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Documentation can be viewed as a tedious, necessary evil.

Allison Francis

December 31, 2018

3 Min Read
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Imagine you’re an explorer, and you’ve been asked to chart and navigate a newly discovered network of caves. As you excitedly start to grab your explorer hat and the Indiana Jones theme begins playing in your head, you’re told that you will be completing this task without any light source. For some reason. No lanterns, no flashlights, nothing. You’re dumbfounded. How on earth are you supposed to navigate the pitch darkness of a cave without light?

OK, perhaps a bit of an extreme example, but this is what doing anything without documentation is like. Blindly searching. (Indiana Jones would probably agree).

Documentation is one of your most vital tools, and should be a foundational aspect in any organization. It allows you to react more quickly and to be more agile. It’s also a huge timesaver. Not only is it important to have a comprehensive set of standard operating procedures (SOPs), but you should also document client environments meticulously and thoroughly. This helps you deliver customized, high-level service and builds trust with your client.

For SOS Support (No. 487 on the 2018 MSP 501), documentation is king, and a key differentiator. In 2017, the company adopted the popular IT documentation software IT Glue (being acquired by Kaseya), and it has slowly but significantly transformed its business.

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SOS Support’s Jason Kidman

“It is well worth the investment of man hours, and we are seeing it benefit us daily,” says Jason Kidman, president and CEO of SOS. “I don’t know how we functioned before. When I’m consulting with a prospective client, I explain the value of robust documentation, tapping into the relatable pain point of the difficulty of switching IT providers. We tell them that if they ever choose to switch from us to someone else, we will provide the necessary documentation, reports and everything they will need for an easy transition. That is now part of our regular services, and it’s been met with a very positive response.”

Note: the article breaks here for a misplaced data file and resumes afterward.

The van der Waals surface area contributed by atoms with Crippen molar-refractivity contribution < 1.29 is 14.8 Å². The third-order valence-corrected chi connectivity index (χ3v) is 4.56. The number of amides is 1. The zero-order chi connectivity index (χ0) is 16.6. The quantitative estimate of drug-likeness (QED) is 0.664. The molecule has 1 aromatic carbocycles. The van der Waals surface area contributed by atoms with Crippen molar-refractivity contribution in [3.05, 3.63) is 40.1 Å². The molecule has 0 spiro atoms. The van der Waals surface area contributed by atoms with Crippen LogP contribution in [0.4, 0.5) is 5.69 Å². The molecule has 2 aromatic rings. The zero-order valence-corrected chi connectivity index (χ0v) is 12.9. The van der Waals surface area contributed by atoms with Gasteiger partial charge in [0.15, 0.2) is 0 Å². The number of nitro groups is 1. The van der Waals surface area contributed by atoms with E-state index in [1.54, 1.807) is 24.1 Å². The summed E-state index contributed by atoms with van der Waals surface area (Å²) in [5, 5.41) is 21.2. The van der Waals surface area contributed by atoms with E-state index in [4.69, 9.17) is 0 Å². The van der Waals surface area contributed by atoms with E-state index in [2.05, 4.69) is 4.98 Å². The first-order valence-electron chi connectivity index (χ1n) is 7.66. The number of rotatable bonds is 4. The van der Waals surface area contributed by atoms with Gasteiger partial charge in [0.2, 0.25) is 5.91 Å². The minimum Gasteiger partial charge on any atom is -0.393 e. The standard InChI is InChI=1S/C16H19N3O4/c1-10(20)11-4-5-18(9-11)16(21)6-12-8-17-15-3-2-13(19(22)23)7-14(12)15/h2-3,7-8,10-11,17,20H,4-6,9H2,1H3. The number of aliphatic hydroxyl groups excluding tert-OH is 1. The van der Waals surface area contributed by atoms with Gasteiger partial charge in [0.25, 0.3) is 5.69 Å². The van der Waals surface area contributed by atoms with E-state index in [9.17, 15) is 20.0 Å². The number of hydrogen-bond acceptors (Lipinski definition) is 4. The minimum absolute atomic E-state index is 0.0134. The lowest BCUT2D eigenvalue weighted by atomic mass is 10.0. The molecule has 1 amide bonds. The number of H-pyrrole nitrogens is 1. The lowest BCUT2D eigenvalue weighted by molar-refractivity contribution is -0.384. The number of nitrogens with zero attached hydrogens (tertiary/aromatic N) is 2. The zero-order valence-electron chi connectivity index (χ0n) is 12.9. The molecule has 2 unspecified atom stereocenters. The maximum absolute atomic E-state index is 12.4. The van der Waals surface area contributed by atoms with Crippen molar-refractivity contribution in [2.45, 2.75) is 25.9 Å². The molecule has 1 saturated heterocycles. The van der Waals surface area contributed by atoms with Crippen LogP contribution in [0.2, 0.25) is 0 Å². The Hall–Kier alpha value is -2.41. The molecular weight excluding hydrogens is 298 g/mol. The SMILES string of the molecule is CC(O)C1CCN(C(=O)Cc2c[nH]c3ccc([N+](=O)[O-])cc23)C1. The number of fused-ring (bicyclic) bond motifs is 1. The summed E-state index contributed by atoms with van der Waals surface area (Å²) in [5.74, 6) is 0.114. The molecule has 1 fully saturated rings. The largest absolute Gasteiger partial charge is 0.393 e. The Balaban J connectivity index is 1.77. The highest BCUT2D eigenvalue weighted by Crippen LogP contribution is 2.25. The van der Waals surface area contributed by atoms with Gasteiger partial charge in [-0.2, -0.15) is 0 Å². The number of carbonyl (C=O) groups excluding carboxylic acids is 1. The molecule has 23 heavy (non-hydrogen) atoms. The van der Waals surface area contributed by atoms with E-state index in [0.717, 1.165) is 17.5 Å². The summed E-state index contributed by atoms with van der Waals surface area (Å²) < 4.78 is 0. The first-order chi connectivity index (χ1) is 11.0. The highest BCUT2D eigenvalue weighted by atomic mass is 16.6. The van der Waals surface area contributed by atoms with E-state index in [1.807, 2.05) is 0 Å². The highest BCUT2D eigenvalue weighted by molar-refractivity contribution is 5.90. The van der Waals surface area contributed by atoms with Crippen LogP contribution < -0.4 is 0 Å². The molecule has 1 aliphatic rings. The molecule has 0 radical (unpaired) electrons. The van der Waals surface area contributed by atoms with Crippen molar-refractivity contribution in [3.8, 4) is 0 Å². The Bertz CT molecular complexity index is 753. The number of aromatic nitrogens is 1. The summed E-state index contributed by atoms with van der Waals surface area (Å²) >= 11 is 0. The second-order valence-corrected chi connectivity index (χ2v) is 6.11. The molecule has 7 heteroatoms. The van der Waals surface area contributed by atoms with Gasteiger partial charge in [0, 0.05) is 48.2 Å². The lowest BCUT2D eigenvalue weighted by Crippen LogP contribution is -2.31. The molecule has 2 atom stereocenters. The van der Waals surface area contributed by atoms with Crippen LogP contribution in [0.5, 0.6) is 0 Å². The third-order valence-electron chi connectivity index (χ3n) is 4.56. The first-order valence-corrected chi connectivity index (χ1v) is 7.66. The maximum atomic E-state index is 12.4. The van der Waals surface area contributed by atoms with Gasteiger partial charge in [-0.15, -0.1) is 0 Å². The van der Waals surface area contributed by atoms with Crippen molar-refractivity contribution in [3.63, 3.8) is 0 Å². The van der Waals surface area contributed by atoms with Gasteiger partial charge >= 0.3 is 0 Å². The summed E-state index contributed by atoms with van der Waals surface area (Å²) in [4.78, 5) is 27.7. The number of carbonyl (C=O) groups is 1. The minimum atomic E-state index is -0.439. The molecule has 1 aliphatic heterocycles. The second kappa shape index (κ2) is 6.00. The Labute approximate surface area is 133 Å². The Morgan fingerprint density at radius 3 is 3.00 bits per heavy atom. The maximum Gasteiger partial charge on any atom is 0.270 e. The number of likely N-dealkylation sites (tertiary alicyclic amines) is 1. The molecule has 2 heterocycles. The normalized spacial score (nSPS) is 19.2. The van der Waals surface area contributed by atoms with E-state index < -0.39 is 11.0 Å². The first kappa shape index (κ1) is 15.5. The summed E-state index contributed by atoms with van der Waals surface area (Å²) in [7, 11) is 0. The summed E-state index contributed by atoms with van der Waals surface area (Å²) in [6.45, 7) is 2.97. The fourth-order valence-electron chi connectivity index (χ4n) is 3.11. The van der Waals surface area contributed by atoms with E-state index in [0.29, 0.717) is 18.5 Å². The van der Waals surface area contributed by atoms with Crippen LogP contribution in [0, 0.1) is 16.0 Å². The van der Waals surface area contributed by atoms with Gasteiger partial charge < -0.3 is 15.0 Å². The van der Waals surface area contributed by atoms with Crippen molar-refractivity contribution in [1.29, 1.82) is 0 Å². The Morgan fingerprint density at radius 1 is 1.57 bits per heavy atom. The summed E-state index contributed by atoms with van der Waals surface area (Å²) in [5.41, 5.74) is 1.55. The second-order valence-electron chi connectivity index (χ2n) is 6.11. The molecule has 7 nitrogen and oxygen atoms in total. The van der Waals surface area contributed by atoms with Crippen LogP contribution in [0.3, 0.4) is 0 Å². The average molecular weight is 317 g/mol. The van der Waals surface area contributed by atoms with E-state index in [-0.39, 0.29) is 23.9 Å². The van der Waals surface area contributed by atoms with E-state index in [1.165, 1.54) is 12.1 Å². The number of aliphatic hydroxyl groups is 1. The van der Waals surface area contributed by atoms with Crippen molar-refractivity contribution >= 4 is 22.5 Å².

A large part of the documentation process is compliance. In the case of SOS, which has a large focus in the health-care industry, compliance is vital. Needless to say, you need it in place to ensure you’re following the rules. It is necessary to stay within industry regulations to ensure the safety of your staff and customers, and to make sure that your staff can carry out their work effectively and without a hitch.

“Without the necessary documentation in place, you run the risk of serious consequences like fines, shutdowns or legal action,” warns Kidman. “We have always been strong in the health-care industry, and we had to learn and grow with our customers through the HIPAA enforcements and enhanced regulations. It’s second nature to us now, but that’s something we really had to pay attention and get used to.”

Documentation might seem overwhelming, but in the grand scheme of things, it’s necessary. It can’t be a side project or something you’ll get to eventually. It can be complicated and tedious, but documentation (particularly compliance documentation) tedium and woes present a huge opportunity for MSPs who want to help their clients avoid costly and damaging penalties.

You’re going to want that light in the cave. So are your clients.

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MSPsMSP 501

About the Author(s)

Allison Francis

Allison Francis is a writer, public relations and marketing communications professional with experience working with clients in industries such as business technology, telecommunications, health care, education, the trade show and meetings industry, travel/tourism, hospitality, consumer packaged goods and food/beverage. She specializes in working with B2B technology companies involved in hyperconverged infrastructure, managed IT services, business process outsourcing, cloud management and customer experience technologies. Allison holds a bachelor’s degree in public relations and marketing from Drake University. An Iowa native, she resides in Denver, Colorado.

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